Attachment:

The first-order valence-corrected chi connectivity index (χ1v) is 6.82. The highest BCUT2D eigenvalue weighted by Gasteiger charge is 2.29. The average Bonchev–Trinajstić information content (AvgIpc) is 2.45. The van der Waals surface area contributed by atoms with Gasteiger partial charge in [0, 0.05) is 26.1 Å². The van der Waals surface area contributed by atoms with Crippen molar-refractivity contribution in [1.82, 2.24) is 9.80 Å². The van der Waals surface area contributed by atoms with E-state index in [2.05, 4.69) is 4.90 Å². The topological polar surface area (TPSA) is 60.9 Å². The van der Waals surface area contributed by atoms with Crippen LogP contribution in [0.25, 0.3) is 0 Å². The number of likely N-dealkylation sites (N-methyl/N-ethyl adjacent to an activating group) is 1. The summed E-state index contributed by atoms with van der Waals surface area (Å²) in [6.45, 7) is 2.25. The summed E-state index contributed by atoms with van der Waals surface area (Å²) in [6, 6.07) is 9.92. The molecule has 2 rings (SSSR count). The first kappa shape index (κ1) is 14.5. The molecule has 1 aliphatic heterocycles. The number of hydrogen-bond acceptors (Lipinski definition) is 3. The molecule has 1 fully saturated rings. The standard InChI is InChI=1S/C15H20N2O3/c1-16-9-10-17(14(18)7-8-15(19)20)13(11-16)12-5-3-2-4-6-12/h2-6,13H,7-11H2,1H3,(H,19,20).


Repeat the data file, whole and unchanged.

The first-order valence-corrected chi connectivity index (χ1v) is 6.82. The highest BCUT2D eigenvalue weighted by Gasteiger charge is 2.29. The average Bonchev–Trinajstić information content (AvgIpc) is 2.45. The van der Waals surface area contributed by atoms with Gasteiger partial charge in [0, 0.05) is 26.1 Å². The van der Waals surface area contributed by atoms with Crippen molar-refractivity contribution in [1.82, 2.24) is 9.80 Å². The van der Waals surface area contributed by atoms with E-state index in [2.05, 4.69) is 4.90 Å². The topological polar surface area (TPSA) is 60.9 Å². The van der Waals surface area contributed by atoms with Crippen LogP contribution in [0.25, 0.3) is 0 Å². The number of likely N-dealkylation sites (N-methyl/N-ethyl adjacent to an activating group) is 1. The summed E-state index contributed by atoms with van der Waals surface area (Å²) in [6.45, 7) is 2.25. The summed E-state index contributed by atoms with van der Waals surface area (Å²) in [6, 6.07) is 9.92. The molecule has 2 rings (SSSR count). The first kappa shape index (κ1) is 14.5. The molecule has 1 aliphatic heterocycles. The number of hydrogen-bond acceptors (Lipinski definition) is 3. The molecule has 1 fully saturated rings. The standard InChI is InChI=1S/C15H20N2O3/c1-16-9-10-17(14(18)7-8-15(19)20)13(11-16)12-5-3-2-4-6-12/h2-6,13H,7-11H2,1H3,(H,19,20).